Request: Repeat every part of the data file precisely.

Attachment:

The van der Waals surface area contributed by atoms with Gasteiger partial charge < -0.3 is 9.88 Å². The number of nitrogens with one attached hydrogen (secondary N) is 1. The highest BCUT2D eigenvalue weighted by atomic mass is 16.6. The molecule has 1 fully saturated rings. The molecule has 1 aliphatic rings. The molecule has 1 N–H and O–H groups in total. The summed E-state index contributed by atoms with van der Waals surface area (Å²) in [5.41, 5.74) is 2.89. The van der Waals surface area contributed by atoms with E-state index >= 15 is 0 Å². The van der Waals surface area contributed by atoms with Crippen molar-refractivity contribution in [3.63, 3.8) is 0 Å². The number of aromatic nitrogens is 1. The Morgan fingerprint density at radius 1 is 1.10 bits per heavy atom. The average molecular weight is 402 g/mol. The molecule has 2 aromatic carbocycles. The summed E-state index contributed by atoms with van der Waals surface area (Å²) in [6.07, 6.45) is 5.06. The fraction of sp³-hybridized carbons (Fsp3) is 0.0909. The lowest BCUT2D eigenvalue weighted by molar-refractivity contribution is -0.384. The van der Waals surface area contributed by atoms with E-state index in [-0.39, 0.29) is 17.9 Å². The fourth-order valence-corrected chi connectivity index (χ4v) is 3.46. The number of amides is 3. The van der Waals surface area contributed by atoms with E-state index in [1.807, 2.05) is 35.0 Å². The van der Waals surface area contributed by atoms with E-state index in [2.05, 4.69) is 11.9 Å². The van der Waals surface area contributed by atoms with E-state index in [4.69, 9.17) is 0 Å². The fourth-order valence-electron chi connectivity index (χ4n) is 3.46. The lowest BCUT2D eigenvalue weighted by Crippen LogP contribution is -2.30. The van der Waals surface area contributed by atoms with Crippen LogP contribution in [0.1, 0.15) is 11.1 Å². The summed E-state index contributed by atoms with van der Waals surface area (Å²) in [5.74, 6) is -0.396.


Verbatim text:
The van der Waals surface area contributed by atoms with Gasteiger partial charge < -0.3 is 9.88 Å². The number of nitrogens with one attached hydrogen (secondary N) is 1. The highest BCUT2D eigenvalue weighted by atomic mass is 16.6. The molecule has 1 fully saturated rings. The molecule has 1 aliphatic rings. The molecule has 1 N–H and O–H groups in total. The summed E-state index contributed by atoms with van der Waals surface area (Å²) in [5.41, 5.74) is 2.89. The van der Waals surface area contributed by atoms with E-state index >= 15 is 0 Å². The van der Waals surface area contributed by atoms with Crippen molar-refractivity contribution in [3.63, 3.8) is 0 Å². The number of aromatic nitrogens is 1. The Morgan fingerprint density at radius 1 is 1.10 bits per heavy atom. The average molecular weight is 402 g/mol. The molecule has 2 aromatic carbocycles. The summed E-state index contributed by atoms with van der Waals surface area (Å²) in [6.07, 6.45) is 5.06. The fraction of sp³-hybridized carbons (Fsp3) is 0.0909. The lowest BCUT2D eigenvalue weighted by molar-refractivity contribution is -0.384. The van der Waals surface area contributed by atoms with E-state index in [-0.39, 0.29) is 17.9 Å². The fourth-order valence-corrected chi connectivity index (χ4v) is 3.46. The number of amides is 3. The van der Waals surface area contributed by atoms with E-state index in [1.807, 2.05) is 35.0 Å². The van der Waals surface area contributed by atoms with E-state index in [2.05, 4.69) is 11.9 Å². The van der Waals surface area contributed by atoms with E-state index in [4.69, 9.17) is 0 Å². The fourth-order valence-electron chi connectivity index (χ4n) is 3.46. The lowest BCUT2D eigenvalue weighted by Crippen LogP contribution is -2.30. The van der Waals surface area contributed by atoms with Crippen LogP contribution in [0.1, 0.15) is 11.1 Å². The summed E-state index contributed by atoms with van der Waals surface area (Å²) in [5.74, 6) is -0.396.